Phnom Penh Post | Thursday, 09 September 2010
Sebastian Strangio and Vong Sokheng
LARGE-SCALE foreign land deals in developing countries such as Cambodia pose “significant risks” to the livelihoods of the rural poor, according to a new report from the World Bank.
In the 139-page report, released in Washington yesterday, the bank analyses the effects of a worldwide increase in foreign agricultural land purchases in countries with weak land-tenure rights.The report, which focuses on nations in Asia, Africa and Latin America, said countries with weak land governance often attracted foreign agro-investments, raising concerns about “the ability of local institutions to protect vulnerable groups from losing land on which they have legitimate, if not formally recognised claims”.
“These large land acquisitions can come at a high cost. The veil of secrecy that often surrounds these land deals must be lifted so poor people don’t ultimately pay the heavy price of losing their land,” World Bank Managing Director Ngozi Okonjo-Iweala said in a statement.
In recent years, Cambodia has attracted increasing interest from foreign agri-business firms. In 2008, the land-poor gulf state of Qatar announced a US$200 million investment in Cambodia’s agricultural sector, followed by $546 million in soft loans from Kuwait for developing agricultural infrastructure.
Companies from China, South Korea and Vietnam have also been awarded large-scale economic land concessions, or ELCs, across the Kingdom for crops as diverse as cassava, rubber and cashew nuts.
In Cambodia, however, an assessment of the impact of ELCs has been hampered by a lack of data, including the total number of ELCs awarded and an accurate set of GPS coordinates for each concession, the bank said. It cited statistics from 2006 listing 61 ELCs in Cambodia covering 958,000 hectares – 288,000 of which were to foreign investors – but said that the figures had not been updated in line with government promises.
Chheng Kim Sun, director of the Forestry Administration, said last week that more than 100 companies currently hold ELCs in Cambodia, covering more than 1.3 million hectares.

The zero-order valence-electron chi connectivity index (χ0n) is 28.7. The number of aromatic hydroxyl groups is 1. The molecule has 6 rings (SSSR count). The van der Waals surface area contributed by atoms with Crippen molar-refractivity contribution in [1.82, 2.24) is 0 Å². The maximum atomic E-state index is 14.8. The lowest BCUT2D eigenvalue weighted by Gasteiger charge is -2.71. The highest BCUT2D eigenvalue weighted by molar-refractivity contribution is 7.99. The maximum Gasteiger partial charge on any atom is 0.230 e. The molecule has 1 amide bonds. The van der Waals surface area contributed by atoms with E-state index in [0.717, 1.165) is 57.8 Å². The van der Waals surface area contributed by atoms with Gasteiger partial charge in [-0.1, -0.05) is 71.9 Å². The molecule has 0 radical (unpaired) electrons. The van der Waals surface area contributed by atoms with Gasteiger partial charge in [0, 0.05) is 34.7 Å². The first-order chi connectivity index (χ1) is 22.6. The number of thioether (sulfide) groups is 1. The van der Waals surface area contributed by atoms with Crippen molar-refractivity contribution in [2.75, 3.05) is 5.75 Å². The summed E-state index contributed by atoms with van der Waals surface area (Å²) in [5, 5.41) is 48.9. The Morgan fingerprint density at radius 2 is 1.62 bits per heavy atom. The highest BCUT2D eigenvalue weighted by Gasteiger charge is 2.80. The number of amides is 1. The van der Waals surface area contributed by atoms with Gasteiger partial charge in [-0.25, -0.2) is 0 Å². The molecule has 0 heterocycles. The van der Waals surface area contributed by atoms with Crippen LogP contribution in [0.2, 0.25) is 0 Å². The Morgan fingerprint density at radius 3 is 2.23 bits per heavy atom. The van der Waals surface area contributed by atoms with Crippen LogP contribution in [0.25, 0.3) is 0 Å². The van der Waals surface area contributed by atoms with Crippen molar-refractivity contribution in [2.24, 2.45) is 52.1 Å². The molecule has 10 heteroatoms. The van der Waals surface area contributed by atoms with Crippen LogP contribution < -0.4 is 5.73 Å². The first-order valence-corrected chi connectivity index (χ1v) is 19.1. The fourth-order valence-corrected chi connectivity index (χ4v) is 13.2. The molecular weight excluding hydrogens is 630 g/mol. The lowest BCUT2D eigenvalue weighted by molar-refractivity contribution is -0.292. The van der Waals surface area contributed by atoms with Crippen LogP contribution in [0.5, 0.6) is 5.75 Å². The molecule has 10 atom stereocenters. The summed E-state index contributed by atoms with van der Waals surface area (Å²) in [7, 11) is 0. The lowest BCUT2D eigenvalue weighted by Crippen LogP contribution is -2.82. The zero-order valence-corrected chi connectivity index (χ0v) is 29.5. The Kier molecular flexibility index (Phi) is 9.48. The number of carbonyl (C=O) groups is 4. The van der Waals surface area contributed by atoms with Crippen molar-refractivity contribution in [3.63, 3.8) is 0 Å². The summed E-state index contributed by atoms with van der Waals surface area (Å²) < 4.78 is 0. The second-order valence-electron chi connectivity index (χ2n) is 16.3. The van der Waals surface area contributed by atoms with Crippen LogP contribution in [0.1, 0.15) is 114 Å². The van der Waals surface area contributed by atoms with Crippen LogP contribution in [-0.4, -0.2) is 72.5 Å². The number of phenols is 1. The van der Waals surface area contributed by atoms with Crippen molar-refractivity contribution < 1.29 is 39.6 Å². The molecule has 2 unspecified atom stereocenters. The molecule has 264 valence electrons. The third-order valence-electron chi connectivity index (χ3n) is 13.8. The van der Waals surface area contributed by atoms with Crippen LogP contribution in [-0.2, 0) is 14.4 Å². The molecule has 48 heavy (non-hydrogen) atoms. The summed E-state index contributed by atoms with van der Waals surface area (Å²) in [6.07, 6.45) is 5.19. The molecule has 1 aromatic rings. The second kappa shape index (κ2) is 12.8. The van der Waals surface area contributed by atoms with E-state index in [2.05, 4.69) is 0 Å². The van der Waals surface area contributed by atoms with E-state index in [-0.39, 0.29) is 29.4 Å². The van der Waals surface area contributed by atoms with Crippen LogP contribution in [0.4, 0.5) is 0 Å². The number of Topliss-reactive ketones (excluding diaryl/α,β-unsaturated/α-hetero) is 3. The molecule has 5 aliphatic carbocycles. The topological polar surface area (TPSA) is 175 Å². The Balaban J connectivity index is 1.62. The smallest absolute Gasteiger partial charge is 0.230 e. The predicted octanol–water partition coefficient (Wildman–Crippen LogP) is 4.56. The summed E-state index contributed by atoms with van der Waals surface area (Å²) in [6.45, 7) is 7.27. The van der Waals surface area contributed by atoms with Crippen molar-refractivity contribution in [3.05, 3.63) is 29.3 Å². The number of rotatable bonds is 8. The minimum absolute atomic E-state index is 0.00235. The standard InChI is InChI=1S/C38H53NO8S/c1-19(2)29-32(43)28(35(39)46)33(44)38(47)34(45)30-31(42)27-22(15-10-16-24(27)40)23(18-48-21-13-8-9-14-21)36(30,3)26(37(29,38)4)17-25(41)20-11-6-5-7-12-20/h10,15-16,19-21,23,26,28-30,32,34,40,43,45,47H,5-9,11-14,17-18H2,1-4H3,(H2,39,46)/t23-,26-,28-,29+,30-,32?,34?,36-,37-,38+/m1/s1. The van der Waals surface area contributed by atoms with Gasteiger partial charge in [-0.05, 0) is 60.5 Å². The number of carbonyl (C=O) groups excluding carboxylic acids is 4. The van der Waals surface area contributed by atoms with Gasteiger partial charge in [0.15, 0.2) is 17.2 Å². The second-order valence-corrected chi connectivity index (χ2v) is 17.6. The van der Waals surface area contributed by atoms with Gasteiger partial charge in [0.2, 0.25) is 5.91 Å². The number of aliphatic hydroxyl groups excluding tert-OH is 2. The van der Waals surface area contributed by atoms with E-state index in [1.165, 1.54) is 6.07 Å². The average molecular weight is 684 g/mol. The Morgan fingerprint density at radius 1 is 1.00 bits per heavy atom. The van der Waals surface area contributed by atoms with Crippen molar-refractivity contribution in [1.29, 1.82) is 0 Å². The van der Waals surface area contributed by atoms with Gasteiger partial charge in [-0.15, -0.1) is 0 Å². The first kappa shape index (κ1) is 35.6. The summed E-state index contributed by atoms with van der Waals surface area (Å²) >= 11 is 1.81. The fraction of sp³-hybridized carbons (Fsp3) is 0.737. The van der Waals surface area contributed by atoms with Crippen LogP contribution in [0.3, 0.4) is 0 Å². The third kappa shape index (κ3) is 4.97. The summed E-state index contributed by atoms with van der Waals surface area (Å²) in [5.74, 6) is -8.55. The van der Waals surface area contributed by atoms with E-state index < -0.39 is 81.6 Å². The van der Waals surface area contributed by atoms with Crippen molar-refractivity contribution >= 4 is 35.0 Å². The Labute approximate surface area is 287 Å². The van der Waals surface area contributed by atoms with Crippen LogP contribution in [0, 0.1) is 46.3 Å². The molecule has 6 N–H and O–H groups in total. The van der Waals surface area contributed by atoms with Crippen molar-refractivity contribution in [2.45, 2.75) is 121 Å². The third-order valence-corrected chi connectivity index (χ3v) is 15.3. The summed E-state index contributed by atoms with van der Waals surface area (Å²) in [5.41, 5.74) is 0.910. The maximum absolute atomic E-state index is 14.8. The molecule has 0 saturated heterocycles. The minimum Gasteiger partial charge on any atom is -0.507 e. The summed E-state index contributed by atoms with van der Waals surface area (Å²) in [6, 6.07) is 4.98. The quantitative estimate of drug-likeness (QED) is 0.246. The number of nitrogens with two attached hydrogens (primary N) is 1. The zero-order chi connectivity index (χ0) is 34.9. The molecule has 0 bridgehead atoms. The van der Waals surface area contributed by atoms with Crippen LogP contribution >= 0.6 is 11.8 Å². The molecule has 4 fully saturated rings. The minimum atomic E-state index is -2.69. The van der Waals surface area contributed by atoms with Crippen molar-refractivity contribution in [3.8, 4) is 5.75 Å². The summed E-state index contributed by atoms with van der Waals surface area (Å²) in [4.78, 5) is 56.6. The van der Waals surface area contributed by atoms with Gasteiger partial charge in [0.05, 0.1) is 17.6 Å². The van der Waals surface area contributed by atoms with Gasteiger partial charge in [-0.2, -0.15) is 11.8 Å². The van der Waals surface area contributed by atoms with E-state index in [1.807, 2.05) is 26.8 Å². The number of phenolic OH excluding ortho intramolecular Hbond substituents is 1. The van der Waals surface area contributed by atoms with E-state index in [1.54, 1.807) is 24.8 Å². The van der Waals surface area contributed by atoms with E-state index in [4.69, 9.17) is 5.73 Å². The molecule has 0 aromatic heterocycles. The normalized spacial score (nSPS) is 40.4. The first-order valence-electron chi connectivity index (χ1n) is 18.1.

Rights groups have long criticised the awarding of such concessions, saying that they have fuelled an epidemic of sometimes-violent rural evictions.
Local rights group Licadho reported last year that in the 13 provinces where it maintained a presence, an estimated 261,705 people had been affected by land-grabbing since 2003.
Mathieu Pellerin, a monitoring consultant at Licadho, said he had not seen the report, but that its main conclusions were in line with what local rights activists had been saying for several years. The lack of “big picture” information on ELC allocations was certainly a concern, he said, in addition to the lack of data and consultation given to local communities before the granting of concessions.
Pellerin said it was a welcome sign that the World Bank – which has come under fire from rights activists for its involvement in a nationwide land-titling programme – had recognised some of the challenges facing Cambodia. “Hopefully this means the World Bank will become more proactive in pushing for stronger land-tenure rights in Cambodia,” he said.
Chith Sam Ath, executive director of the NGO Forum on Cambodia, said that it was up to the government to provide more information and called for a “mechanism of discussion and dialogue” on the issue among the government, donors and civil society.Cheam Yeap, a senior lawmaker for the Cambodian People’s Party, defended the country’s record on ELCs and warned against comparing Cambodia to countries in Africa.